Musillami's crew are tight enough they could pass as Thomas Chapin's
virtual ghost band.

Pick hit: Tom Christensen, *New York School* (2004)

Premonition [1993, US, 25]

Pick hit: Patricia Barber, *Modern Cool* (1998)

Ropeadope [1999, US, 30]

Most titles have a jazz component, but they have something else, such
as the Tin Hat Trio's bluegrass angle or the matchup between ?uestlove,
Uri Caine, and Christian McBride on *The Philadelphia Experiment*. But
is it jazz when the label also sells hats and jackets?

Pick hit: Yohimbe Brothers, *Front End Lifter* (2002)

Savoy Jazz [US]

Sea Breeze [US]

Shanachie [US]

Smalls [US]

Songlines []

Splasc(H) [1982, Italy, 350]

Storyville [1952, Denmark, 550]

Karl Emil Knudsen got his start by licensing import 78s, added live
tapes from visitors, picked up old air shots, dug up series of
Collector's Classics and Nostalgia Arts, and eventually granted
himself a Doctor of Jazz Archaeology. While the catalog is deepest
in trad jazz, it samples later developments, including Scandinavians
ranging from Papa Bue to John Tchicai. Knudsen died in 2003, and
Edition Wilhelm Hansen has taken over the company.

Pick hit: Vic Dickenson, *Gentleman of the Trombone* (1975)

Stunt [Denmark]

TCB [Switzerland]

Thrill Jockey [1992, US, 150]

Voiceprint [UK]

Early Outline


Jazz musicians create new jazz every day, but the small subset that
gets preserved through recording is always a compromise between the
musicians and the businessfolk who run record labels. This is the
real free market capitalism, where more than 800 labels compete for
the work of several thousand jazz musicians, where even the largest
labels have little if any advantage, and where even the most marginal
musicians can parlay their day job savings or a loan from a kindly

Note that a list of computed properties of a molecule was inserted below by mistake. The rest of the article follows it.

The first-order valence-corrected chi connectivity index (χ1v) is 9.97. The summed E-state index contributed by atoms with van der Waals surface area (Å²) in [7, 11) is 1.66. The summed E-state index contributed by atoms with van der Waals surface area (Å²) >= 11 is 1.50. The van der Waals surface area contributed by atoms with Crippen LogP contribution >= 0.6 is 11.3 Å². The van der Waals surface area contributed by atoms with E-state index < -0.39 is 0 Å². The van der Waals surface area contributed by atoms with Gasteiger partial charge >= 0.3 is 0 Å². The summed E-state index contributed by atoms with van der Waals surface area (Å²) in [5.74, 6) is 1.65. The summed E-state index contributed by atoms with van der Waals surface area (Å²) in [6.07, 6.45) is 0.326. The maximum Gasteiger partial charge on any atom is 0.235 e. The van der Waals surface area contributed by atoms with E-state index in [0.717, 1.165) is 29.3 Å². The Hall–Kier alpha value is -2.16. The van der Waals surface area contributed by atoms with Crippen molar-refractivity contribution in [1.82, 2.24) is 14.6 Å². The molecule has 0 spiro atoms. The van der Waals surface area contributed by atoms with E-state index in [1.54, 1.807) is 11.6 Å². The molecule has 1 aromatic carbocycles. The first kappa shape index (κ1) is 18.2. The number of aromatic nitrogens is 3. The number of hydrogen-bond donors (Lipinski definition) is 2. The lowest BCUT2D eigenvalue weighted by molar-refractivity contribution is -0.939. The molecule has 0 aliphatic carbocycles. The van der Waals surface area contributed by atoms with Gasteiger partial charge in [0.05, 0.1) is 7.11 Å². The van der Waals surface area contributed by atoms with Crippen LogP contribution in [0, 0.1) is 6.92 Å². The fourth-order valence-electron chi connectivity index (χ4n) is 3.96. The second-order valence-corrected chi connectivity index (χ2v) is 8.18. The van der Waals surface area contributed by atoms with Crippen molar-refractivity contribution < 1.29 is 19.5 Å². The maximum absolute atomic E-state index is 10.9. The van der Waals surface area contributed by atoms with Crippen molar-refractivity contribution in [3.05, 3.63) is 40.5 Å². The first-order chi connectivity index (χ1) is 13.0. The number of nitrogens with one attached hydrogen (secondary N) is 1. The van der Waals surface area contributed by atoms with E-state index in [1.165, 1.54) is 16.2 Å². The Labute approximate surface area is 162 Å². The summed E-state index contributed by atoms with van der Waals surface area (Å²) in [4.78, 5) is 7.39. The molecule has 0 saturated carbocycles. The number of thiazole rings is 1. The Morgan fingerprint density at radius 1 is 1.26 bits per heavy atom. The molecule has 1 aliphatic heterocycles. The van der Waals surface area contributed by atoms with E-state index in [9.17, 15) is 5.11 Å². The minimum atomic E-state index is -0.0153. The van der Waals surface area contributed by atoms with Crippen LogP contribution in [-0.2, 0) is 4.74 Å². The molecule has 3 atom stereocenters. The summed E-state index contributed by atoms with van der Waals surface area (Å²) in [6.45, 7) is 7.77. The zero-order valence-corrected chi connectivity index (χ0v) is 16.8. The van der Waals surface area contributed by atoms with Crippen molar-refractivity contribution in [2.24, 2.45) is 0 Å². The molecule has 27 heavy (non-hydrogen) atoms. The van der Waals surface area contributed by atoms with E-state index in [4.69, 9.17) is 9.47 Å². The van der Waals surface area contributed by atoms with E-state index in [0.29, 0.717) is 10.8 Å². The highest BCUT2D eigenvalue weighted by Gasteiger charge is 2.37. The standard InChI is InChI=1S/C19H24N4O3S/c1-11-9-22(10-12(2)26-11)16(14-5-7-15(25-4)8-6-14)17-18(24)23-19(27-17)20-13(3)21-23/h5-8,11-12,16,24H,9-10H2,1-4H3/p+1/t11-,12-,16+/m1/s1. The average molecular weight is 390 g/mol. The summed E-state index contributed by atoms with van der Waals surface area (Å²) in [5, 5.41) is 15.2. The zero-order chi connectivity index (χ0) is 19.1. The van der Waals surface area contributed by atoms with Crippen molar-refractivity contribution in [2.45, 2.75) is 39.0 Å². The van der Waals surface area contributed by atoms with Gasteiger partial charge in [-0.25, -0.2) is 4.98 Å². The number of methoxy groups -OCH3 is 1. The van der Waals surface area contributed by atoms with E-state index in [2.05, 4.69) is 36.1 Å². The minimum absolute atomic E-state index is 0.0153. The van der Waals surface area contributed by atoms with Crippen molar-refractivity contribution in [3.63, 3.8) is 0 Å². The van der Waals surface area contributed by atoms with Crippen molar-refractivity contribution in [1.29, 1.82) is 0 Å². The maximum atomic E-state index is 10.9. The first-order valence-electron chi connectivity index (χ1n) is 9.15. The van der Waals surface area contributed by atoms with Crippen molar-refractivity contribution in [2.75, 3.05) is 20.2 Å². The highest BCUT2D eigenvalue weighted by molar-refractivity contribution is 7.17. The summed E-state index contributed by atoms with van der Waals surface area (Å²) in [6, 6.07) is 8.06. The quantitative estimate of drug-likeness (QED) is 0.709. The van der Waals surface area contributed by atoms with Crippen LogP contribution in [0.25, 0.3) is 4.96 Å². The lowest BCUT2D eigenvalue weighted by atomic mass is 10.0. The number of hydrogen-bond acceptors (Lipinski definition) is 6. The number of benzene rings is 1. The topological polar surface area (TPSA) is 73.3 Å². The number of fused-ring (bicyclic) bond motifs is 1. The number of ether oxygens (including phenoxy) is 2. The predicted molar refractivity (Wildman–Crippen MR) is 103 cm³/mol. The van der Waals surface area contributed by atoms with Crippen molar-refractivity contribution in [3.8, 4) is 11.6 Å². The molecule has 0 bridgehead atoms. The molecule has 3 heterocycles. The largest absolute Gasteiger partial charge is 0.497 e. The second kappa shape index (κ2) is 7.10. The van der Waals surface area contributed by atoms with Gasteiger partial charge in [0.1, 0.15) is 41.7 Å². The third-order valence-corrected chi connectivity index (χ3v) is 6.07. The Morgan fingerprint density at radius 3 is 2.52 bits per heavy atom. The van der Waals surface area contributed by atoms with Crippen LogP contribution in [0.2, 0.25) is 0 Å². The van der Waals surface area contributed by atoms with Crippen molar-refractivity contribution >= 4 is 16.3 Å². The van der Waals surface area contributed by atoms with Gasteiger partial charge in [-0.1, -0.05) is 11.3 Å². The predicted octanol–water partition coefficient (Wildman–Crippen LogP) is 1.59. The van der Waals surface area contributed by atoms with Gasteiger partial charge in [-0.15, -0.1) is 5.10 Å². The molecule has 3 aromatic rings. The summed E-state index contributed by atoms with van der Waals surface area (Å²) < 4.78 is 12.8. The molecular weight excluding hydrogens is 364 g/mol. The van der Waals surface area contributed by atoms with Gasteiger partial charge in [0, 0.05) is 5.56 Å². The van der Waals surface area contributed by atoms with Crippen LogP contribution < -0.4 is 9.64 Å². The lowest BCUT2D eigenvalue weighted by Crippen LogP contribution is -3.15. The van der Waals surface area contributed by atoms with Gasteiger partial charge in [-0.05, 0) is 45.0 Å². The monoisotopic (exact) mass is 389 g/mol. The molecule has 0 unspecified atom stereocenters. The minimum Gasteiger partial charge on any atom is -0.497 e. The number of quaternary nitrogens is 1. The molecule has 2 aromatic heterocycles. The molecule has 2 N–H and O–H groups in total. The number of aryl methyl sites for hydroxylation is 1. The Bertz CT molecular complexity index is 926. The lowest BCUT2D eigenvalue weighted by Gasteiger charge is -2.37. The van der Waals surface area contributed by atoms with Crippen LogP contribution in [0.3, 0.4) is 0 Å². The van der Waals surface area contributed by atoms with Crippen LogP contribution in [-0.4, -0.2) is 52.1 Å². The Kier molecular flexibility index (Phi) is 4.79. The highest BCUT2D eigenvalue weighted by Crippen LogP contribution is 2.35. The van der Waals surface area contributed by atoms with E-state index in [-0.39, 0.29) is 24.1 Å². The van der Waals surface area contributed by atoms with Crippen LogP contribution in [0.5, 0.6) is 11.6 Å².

aunt into their own label -- which is plenty if they're satisfied
just to document their creativity and pick up a little extra cash
at gigs.

This isn't true of the record industry as a whole, where four megacorps
control 75% of market, squeezing out or co-opting in almost everyone
else. But jazz is a tiny part of the music market -- its own vibrant
litle world -- and the majors do business there primarily to exploit
old property rights. If we ignore, as most jazz fans do, the smooth
jazz idiom, none of those four majors produce more new jazz albums
than any of the top dozen independents. Their brand names -- EMI's
Blue Note and Universal's Verve -- earned their fame back in the '50s
and '60s when they were independent. Sony/BMG and WEA have even less
to do with new jazz -- a couple of name players each. The majors can
offer top musicians prestige, publicity and distribution, but all
that costs control, and money is always a gamble. In the long run,
that someone like James Carter works for majors, while Chris Potter
goes for larger independents and Ken Vandermark favors tiny labels
is as personal a choice as their wardrobes.

The free market has produced some interesting effects, even if lots
of money isn't one of them. One is that successful label owners are